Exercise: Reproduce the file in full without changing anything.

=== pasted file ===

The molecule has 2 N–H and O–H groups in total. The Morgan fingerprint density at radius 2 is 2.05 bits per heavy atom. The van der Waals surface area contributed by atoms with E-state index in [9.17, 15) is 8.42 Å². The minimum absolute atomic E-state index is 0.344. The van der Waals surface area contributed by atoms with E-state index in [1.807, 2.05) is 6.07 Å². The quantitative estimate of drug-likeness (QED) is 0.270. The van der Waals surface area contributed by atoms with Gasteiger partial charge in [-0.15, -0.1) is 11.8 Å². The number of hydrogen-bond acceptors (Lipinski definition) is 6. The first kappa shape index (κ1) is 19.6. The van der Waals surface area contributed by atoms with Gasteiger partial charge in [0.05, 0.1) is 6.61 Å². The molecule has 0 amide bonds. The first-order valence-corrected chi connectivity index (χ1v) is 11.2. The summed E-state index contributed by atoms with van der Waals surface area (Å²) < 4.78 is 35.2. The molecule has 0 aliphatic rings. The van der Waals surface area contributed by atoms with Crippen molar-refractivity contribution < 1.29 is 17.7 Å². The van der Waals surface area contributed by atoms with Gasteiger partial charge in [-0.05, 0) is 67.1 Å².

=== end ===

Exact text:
The molecule has 2 N–H and O–H groups in total. The Morgan fingerprint density at radius 2 is 2.05 bits per heavy atom. The van der Waals surface area contributed by atoms with E-state index in [9.17, 15) is 8.42 Å². The minimum absolute atomic E-state index is 0.344. The van der Waals surface area contributed by atoms with E-state index in [1.807, 2.05) is 6.07 Å². The quantitative estimate of drug-likeness (QED) is 0.270. The van der Waals surface area contributed by atoms with Gasteiger partial charge in [-0.15, -0.1) is 11.8 Å². The number of hydrogen-bond acceptors (Lipinski definition) is 6. The first kappa shape index (κ1) is 19.6. The van der Waals surface area contributed by atoms with Gasteiger partial charge in [0.05, 0.1) is 6.61 Å². The molecule has 0 amide bonds. The first-order valence-corrected chi connectivity index (χ1v) is 11.2. The summed E-state index contributed by atoms with van der Waals surface area (Å²) < 4.78 is 35.2. The molecule has 0 aliphatic rings. The van der Waals surface area contributed by atoms with Crippen molar-refractivity contribution < 1.29 is 17.7 Å². The van der Waals surface area contributed by atoms with Gasteiger partial charge in [-0.05, 0) is 67.1 Å².